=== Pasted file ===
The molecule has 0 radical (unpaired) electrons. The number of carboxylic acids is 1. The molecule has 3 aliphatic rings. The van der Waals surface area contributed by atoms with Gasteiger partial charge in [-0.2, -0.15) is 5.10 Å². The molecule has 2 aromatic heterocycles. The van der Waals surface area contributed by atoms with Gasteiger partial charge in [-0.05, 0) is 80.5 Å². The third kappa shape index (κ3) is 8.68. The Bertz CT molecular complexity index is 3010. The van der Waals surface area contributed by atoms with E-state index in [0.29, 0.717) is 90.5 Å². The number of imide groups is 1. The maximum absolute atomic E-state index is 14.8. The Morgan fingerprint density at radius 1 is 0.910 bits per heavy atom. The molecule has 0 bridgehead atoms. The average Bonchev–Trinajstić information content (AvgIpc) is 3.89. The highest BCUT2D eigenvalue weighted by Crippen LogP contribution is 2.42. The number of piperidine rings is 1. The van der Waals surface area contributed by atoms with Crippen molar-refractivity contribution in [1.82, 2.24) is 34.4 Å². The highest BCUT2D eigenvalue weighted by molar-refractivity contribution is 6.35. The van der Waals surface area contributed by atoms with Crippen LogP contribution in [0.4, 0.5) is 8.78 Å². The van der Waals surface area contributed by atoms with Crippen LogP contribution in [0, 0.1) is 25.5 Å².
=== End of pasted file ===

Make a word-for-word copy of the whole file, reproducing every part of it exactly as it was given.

The molecule has 0 radical (unpaired) electrons. The number of carboxylic acids is 1. The molecule has 3 aliphatic rings. The van der Waals surface area contributed by atoms with Gasteiger partial charge in [-0.2, -0.15) is 5.10 Å². The molecule has 2 aromatic heterocycles. The van der Waals surface area contributed by atoms with Gasteiger partial charge in [-0.05, 0) is 80.5 Å². The third kappa shape index (κ3) is 8.68. The Bertz CT molecular complexity index is 3010. The van der Waals surface area contributed by atoms with E-state index in [0.29, 0.717) is 90.5 Å². The number of imide groups is 1. The maximum absolute atomic E-state index is 14.8. The Morgan fingerprint density at radius 1 is 0.910 bits per heavy atom. The molecule has 0 bridgehead atoms. The average Bonchev–Trinajstić information content (AvgIpc) is 3.89. The highest BCUT2D eigenvalue weighted by Crippen LogP contribution is 2.42. The number of piperidine rings is 1. The van der Waals surface area contributed by atoms with Crippen molar-refractivity contribution in [1.82, 2.24) is 34.4 Å². The highest BCUT2D eigenvalue weighted by molar-refractivity contribution is 6.35. The van der Waals surface area contributed by atoms with Crippen LogP contribution in [0.4, 0.5) is 8.78 Å². The van der Waals surface area contributed by atoms with Crippen LogP contribution in [0, 0.1) is 25.5 Å².